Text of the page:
Competition
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LIGUE 1

PSG urged to sell three players to meet FFP requirements

El futbolista francés del PSG, Nkunku, durante un partido.

Damien Meyer

AFP

Ligue 1 champions Paris Saint Germain have an obligation to sell some of the playing staff by June 2019 in order to balance their books.

Pressured by the rules imposed on them by UEFA's Financial Fair Play, Paris Saint-Germain need to bring in more revenue, an amount close to 60 million euros, and before the summer. This should be possible, without too much difficulty, if they can raise the capital through the transfer of some of their squad, and will avoid them facing further sanctions.

PSG's player financing

After splashing out on the almost simultaneous signings of Neymar and Kylian Mbappé in 2017, the club must continue to balance the books. The arrival of both players adding 180 million euros per year in terms of both transfer fees and salaries.

This was made possible thanks to last year's exit operation which saw Javier Pastore, Yuri Berchiche, Odsonne Edouard and Jonathan Ikoné leave the club, and brought in around 64 million euros. Further revenue has been achieved from the sales of Giovanni Lo Celso to Real Betis (25 million euros) as well as 10 million euros as part of the final sale of Grzegorz Krychowiak to Lokomotiv Moscow.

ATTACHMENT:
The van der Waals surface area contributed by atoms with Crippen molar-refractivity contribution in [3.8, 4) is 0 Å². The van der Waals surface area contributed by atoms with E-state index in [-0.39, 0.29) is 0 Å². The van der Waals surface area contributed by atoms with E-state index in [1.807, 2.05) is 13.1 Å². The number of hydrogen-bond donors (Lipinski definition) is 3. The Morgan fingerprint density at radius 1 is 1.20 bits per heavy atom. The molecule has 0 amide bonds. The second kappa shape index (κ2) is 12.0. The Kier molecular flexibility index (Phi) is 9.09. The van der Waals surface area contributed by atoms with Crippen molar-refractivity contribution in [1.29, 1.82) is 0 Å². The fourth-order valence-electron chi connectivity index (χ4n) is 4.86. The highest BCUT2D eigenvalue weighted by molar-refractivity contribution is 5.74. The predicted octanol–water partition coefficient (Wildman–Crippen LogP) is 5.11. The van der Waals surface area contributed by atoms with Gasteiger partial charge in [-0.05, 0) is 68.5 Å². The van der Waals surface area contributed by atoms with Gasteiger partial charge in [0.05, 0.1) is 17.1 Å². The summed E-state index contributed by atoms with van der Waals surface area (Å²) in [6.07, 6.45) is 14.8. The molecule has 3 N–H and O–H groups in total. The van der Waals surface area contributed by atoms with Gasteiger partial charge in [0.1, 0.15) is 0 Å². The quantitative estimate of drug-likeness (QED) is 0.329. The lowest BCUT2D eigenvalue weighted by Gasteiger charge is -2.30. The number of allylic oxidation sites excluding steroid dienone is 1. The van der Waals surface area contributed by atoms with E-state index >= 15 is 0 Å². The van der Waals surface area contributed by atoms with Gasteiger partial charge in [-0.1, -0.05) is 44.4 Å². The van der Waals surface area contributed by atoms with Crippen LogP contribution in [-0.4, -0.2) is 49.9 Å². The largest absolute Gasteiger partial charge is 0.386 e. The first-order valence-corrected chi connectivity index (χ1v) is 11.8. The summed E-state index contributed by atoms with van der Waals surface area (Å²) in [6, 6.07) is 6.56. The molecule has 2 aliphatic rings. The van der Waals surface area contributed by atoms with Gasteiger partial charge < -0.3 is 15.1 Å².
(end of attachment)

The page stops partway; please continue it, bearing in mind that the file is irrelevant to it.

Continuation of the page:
Meunier, Nkunku and Nsoki

In the pursuit of achieving their objectives this year, PSG have already identified the necessary transfers of Thomas Meunier, Christophe Nkunku and Stanley Nsoki, and will negotiate with other clubs in order to obtain appropriate market value. Meunier, whose contract expires in 2020, is likely to generate revenue of between 20 and 25 million euros, which will help ease the way to FFP obligations.

Clearly there has been much made of the possible departures of the two protagonists, Neymar and Mbappé, both of who would go for huge sums that would meet the requirements in a single transaction. This, however, appears to go against the on-field strategy of the club hierarchy, desperate to dominate in Europe. And there are plans to strengthen this summer too.